Okay, I don’t want the title of this post to imply one can ever get enough Christian Bale. Not me, anyway. I’ve been fascinated by him as an actor ever since he did Empire of the Sun as a young boy.
The other night, I went to see The Prestige and Harsh Times back to back and I’m pretty sure I could’ve sat through another film with Bale in it if one had presented itself. (I highly recommend Rescue Dawn, but don’t know when it opens. Keep an eye out.)
My too much of a good thing comment refers not to Bale, but to his moive The Prestige. Now, don’t get me wrong, I liked this film, mostly. It’s my kind of movie. But something about it didn’t work 100% for me and it got me thinking… Did the filmmaker try to do too much? Did he try to combine too many interesting elements? Did he overdo it?
Spoiler alert… I’m going to to try to avoid spoilers here.. but if you haven’t seen the film and plan to, you may want to stop reading now, or skip down to Harsh Times.
The Prestige has three timelines and through the first half or so of the film, it was sometimes hard to tell which timeline we were watching. At the time, I found this disorienting. It was exacerbated by the fact that two of the timelines had similar elements…. In one, Hugh Jackman is decoding Christian Bale’s secret journal and in another Bale is decoding Jackman’s. Also, one had Scarlett Johannson and one had Piper Perebo–who look remarkably similar. (Not that you’d mistake them in the movie… I’m just saying… I’m sure that’s how Piper got cast.) Another source of confusion was the accents… Part of the film is in London and part is in the US, but the accents weren’t used as cues, with plenty of of American accents in London and vice versa… And we had an Australian actor (Jackman) playing American, American actors (Johannson and Perebo among others) playing British, and a Welsh actor (Bale) doing cockney. Not to mention David Bowie doing a quasi-German accent. And each of the actors occasionally slips and lets his/her real accent show. I think Michael Caine might have been the only lead actor using his own accent?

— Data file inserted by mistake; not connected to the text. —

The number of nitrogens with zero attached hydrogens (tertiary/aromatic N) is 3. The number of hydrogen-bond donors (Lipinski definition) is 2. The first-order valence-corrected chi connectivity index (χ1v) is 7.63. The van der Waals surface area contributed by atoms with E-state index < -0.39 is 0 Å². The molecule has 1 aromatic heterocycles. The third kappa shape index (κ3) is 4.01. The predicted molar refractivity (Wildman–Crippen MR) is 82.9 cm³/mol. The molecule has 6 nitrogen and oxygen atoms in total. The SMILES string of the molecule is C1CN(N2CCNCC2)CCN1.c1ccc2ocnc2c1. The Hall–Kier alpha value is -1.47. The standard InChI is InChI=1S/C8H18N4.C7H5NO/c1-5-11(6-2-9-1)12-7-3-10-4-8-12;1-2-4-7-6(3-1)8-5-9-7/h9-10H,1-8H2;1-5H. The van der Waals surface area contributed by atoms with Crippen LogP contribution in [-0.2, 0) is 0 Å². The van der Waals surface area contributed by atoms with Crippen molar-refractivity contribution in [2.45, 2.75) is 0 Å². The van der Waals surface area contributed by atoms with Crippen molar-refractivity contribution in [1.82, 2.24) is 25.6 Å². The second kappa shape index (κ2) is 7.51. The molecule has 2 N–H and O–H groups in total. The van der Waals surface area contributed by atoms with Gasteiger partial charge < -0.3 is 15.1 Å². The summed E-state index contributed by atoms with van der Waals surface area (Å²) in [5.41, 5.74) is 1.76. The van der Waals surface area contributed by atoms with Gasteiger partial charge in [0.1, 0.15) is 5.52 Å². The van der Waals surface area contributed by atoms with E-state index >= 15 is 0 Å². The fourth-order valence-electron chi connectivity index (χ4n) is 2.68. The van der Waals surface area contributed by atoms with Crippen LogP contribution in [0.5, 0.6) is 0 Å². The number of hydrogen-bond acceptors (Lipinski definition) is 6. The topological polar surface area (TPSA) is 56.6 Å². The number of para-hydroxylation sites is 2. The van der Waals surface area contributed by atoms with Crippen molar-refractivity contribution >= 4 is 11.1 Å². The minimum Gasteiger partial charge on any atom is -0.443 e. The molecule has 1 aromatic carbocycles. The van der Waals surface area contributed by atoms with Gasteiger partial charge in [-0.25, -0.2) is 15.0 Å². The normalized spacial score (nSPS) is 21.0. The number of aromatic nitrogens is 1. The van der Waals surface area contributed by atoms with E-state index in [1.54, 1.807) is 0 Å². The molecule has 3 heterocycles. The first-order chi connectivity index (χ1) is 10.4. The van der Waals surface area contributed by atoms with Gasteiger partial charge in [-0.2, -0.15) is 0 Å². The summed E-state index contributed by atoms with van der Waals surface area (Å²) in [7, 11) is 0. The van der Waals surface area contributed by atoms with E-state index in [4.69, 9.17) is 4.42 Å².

Combined with all that, the plot has multiple double-crosses, devious plots and the two major characters are illusionists by profession. So, I guess one is bound to get a trifle mixed up.
But–big but–by the time we hit the last quarter or so of the film, I actually decided that all that initial confusion actually works in the movie’s favor. The disorientation felt purposeful, a devise the filmmaker used not unlike the misdirection techniques used by his illusionist characters. In my opinion, it made the story a puzzle to work out and more interesting to watch.
So where did it break down for me? I think it was the sci fi element. Maybe it’s too much to expect us to believe in all these magical illusions and sort out the double crosses and timelines and also buy what actually happens. (This is where I’m going to be vague to avoid spoilers.)
Still it was pretty cool. Okay as I write this, I’m decidedly warming up to this film. I’ve got to get one of my drunk writer buddies to go see it so we can discuss.
On to Harsh Times.
I first saw this film over a year ago at the 2005 TIFF. I remember being kind of blown away then. Overwhelmed anyway. So I decided to see it again.
On second viewing, there is much to admire about this film made by David Ayer (Training Day).. but I’m not sure I can give it my highest ringing endorsement. A low budget film to be sure (a boom mike almost comes down to hit Eva Longoria in the head in one scene) I never expected this film to get a wide theatrical release. I expect it wouldn’t have, if Bale hadn’t recently made a few commercial films. (like Batman Returns and The Prestige.) It certainly is a film that goes for shock value — I think that’s why it stuck in my mind the first time I saw it during a week of many, many films.
I don’t want to give even the hint of a spoiler… If you’re going to see this film, you’re best going into it completely cold… But I love this quote from Rick Groen’s review of the film in The Globe and Mail. “Harsh Times opens with a deadly nightmare and ends with a vast bloodbath — in between, things get a little gruesome.”
Pretty much sums things up. Christian Bale should take out a patent on psycho characterizations.